Not a euphemism!
There are web sites where you can figure out the origin of your pipes, such as Logos and Markings and Pipedia, and both link to other sites where aficionados of a particular brand have gone into obsessive detail. Even that’s not enough, though, and sometimes you don’t even have a name to google. In the case of one of Dad’s pipes, just a stem mark that looked sort-of like a fish-hook.
A sharp-eyed youngster (under 40) at the local pipe shop thought it might have originally been a nearly-vertical “♂” symbol where most of the white paint filling the stamping had worn off, and careful inspection confirmed it. But searching for “male symbol pipe” is a bad idea, even with SafeSearch turned on, and I gave up after a while.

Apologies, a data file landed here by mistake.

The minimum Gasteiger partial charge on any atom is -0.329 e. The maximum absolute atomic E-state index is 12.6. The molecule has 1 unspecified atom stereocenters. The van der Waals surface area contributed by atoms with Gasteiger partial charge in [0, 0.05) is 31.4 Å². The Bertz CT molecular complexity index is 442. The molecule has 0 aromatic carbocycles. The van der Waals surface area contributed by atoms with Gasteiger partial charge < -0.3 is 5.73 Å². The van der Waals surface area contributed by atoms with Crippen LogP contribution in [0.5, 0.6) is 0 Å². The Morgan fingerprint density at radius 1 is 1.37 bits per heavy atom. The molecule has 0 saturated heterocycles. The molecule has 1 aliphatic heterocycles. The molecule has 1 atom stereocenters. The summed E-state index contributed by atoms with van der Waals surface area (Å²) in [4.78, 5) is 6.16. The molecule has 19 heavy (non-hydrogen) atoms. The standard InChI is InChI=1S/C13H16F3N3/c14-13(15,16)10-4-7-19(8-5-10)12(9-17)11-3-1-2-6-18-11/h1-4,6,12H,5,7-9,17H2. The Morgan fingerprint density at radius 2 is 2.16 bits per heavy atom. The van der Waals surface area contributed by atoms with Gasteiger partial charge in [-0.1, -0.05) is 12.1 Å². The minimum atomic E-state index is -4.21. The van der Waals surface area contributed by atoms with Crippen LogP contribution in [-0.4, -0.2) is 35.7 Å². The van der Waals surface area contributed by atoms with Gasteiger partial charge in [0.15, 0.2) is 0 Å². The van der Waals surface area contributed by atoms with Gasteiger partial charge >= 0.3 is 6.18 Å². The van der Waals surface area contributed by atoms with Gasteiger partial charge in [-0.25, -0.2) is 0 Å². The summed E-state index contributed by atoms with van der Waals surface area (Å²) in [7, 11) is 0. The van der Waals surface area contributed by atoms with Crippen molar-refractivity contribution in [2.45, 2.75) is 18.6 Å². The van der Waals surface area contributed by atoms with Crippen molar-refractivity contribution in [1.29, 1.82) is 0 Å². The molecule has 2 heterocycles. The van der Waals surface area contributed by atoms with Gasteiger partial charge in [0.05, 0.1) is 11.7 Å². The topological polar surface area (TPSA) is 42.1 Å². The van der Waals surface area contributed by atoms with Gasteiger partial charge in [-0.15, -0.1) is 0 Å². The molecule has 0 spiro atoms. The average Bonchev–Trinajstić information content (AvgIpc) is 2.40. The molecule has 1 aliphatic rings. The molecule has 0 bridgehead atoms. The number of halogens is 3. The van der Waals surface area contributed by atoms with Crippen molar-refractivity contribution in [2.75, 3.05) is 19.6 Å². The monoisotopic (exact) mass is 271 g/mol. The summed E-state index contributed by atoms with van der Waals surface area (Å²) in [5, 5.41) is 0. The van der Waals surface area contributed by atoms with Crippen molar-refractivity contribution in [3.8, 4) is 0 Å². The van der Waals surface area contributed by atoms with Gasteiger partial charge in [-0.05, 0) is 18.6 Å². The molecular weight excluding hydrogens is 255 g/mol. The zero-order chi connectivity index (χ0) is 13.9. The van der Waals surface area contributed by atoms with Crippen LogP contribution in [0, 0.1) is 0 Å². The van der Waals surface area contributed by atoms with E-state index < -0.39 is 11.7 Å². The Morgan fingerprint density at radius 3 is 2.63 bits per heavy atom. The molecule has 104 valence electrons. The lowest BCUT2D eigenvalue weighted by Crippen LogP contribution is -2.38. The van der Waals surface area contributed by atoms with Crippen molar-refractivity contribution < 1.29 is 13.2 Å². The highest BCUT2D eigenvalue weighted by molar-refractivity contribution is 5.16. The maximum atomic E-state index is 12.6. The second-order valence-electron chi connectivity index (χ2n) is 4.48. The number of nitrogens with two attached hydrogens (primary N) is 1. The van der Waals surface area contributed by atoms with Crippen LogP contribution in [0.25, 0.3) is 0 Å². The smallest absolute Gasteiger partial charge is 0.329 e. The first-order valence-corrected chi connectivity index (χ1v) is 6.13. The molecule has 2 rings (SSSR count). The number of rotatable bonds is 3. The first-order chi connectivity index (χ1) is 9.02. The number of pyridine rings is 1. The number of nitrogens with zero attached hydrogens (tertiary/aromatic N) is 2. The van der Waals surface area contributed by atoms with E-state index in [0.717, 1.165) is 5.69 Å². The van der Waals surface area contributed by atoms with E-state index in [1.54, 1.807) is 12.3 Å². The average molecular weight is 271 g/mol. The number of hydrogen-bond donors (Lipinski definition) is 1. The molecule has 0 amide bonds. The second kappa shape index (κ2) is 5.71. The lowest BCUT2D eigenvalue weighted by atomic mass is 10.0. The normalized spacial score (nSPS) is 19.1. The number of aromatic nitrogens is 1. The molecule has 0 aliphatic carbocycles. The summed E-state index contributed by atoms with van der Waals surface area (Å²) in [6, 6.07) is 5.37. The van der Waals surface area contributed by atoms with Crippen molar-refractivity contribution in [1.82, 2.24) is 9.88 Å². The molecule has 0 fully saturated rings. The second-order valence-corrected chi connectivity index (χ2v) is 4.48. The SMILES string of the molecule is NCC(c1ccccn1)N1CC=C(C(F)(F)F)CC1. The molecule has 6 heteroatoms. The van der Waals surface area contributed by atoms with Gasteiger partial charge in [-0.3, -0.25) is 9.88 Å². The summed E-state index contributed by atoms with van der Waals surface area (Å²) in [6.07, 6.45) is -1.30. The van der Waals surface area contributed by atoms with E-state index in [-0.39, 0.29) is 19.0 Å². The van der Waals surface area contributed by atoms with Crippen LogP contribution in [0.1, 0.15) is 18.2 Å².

Until a few days ago, when I happened to be looking at the history of Laxey Pipe Ltd, which specialized in making African Meerschaum pipes for other companies. If you’ve seen a Peterson or Barling meer, it’s probably a Laxey, and they were located on the Isle of Man.
Sure enough, one of the sample contract pipes at the bottom of the page is Comoy’s Man Pipe, with the same distinctive bowl carving and ♂ logo as Dad’s: